Heartbreaker Dark Elves

Step into the Way Back Machine (along with Mr. Peabody), and let’s go back to the last decade of the previous century. There were several massed battle fantasy games available – all competing against Games Workshop’s Warhammer. Heartbreaker Hobbies had a game called Leviathan. They even used some of the same sculptors who had sculpted for Games Workshop and Wargames Foundry. What made these figures appealing to Warhammer players is that they were cheaper than the Games Workshop figures. Of course you couldn’t use them in Warhammer tournaments, but they were good for bulking out armies.

Now let’s follow Mr. Peabody and his boy, Sherman, back into the Way Back Machine and fast forward a few years to 2009. I was just getting back into the hobby when I attended my first MillenniumCon in Austin. I paid for my trip & convention fees as a vendor doing chair massage during the convention. Anyway, during one day of the convention, I found a lot of GW Warhammer Dwarfs for sale. When I first started playing Warhammer with my son, I played Dwarfs, so I bought the lot. However, the next day, the same vendor had a lot of GW Dark Elves, so I blew my budget and bought them.

In the lot of Dark Elves, there were some Heartbreaker Dark Elves sculpted by Tim Prow. There were three different poses, but this pose is the best. Anyway, I finally finished painting the last six models and now have a unit to use in my Warrior Heroes: Warbands games from Two Hour Wargames.

There are two general methods of representing troops in table top miniature games – one is an element approach where several models are based on a single stand to represent an unit, GWs Warmaster and THWs Rally Round the King are examples of this method, – the second method is base each model individually and then group the models together to represent an unit, GWs Warhammer and THWs Warrior Heroes: Warbands use this method.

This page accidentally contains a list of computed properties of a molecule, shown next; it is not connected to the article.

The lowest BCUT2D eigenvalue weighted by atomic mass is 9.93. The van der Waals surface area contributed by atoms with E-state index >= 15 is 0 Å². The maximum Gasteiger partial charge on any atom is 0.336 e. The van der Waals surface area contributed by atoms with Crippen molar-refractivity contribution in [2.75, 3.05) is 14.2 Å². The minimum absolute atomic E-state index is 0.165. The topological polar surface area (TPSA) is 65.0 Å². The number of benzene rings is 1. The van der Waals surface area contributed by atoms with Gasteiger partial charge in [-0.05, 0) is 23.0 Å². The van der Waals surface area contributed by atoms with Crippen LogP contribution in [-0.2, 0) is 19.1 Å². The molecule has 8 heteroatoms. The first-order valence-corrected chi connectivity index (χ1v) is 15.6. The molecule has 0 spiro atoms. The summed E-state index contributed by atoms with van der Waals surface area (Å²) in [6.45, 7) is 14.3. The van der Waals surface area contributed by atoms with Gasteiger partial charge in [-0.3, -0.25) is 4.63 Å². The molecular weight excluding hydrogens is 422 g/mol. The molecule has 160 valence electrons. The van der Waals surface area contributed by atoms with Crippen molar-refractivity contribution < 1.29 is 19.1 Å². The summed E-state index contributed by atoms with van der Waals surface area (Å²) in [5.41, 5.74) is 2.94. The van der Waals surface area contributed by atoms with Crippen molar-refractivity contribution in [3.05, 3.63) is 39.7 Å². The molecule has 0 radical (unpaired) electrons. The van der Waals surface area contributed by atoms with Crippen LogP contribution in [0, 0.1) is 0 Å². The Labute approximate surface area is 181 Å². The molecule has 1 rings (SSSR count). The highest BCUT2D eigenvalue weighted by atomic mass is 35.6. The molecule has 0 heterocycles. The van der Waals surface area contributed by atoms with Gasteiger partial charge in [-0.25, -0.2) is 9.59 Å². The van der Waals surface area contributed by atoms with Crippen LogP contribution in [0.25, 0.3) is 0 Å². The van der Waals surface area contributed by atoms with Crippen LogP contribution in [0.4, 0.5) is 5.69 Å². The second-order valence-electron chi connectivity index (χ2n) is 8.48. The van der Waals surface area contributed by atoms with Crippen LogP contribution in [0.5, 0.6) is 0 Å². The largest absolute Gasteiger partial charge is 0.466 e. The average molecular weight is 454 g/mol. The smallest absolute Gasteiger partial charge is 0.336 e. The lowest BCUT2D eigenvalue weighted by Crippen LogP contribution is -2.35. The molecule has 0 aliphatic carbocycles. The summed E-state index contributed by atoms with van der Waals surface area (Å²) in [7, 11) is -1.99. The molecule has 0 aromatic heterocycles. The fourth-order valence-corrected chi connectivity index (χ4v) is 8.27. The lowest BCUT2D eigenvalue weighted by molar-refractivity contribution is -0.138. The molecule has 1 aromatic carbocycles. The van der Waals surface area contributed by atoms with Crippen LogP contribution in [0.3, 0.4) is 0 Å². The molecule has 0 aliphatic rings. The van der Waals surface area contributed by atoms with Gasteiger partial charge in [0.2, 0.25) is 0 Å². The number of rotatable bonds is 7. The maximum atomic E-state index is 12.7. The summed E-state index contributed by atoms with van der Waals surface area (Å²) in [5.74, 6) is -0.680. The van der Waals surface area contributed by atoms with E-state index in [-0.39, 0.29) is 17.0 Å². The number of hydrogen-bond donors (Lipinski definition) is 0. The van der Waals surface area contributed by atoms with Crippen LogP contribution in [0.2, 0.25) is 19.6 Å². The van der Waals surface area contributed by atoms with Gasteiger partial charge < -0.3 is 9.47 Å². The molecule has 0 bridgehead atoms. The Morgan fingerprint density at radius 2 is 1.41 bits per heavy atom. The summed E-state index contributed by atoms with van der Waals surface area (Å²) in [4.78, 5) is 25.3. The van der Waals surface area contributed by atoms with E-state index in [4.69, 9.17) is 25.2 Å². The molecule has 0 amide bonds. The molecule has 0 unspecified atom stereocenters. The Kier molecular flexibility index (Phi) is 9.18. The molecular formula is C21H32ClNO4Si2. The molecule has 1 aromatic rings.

While Warrior Heroes: Warbands focuses on the fantasy genre, Two Hour Wargames has a companion ruleset, Captains and Kings, which focuses on the historical genre. Both sets of rules are worth purchasing. For the historical player, you’ll find the rules for chariots and elephants in the fantasy set & for the fantasy plater you’ll find the rules for the arquebuse (early musket favored by Dwarfs & Humans) in the historical set. Both sets also feature siege rules and the Great Hall Burning scenario, which evolved into a Dark Ages skirmish game of the same name.

Here is the complete unit of twelve Dark Elf spearmen (11 spearmen & 1 leader). Infantry units in Warbands can vary in size from six to twelve models.

In Addition…

I’ve managed to complete two other fantasy figures, both from Reaper Miniatures. The first is a Reaper Bones plastic rogue, Arran Rabin and the second is from Reaper’s Dark Heaven Legends range – Muriel the Just.

I feel good about getting these models finished. Muriel has been in the lead pile for at least 30 years, the Dark Elves sat in my lead pile for 12 years after sitting in some one else’s lead pile for 15 years and the rogue is from the Bones II Kickstarter which I received in 2015 (so 6 years in the lead pile for him).

Will I ever paint everything in the lead pile? Probably not, but I’m gonna try!

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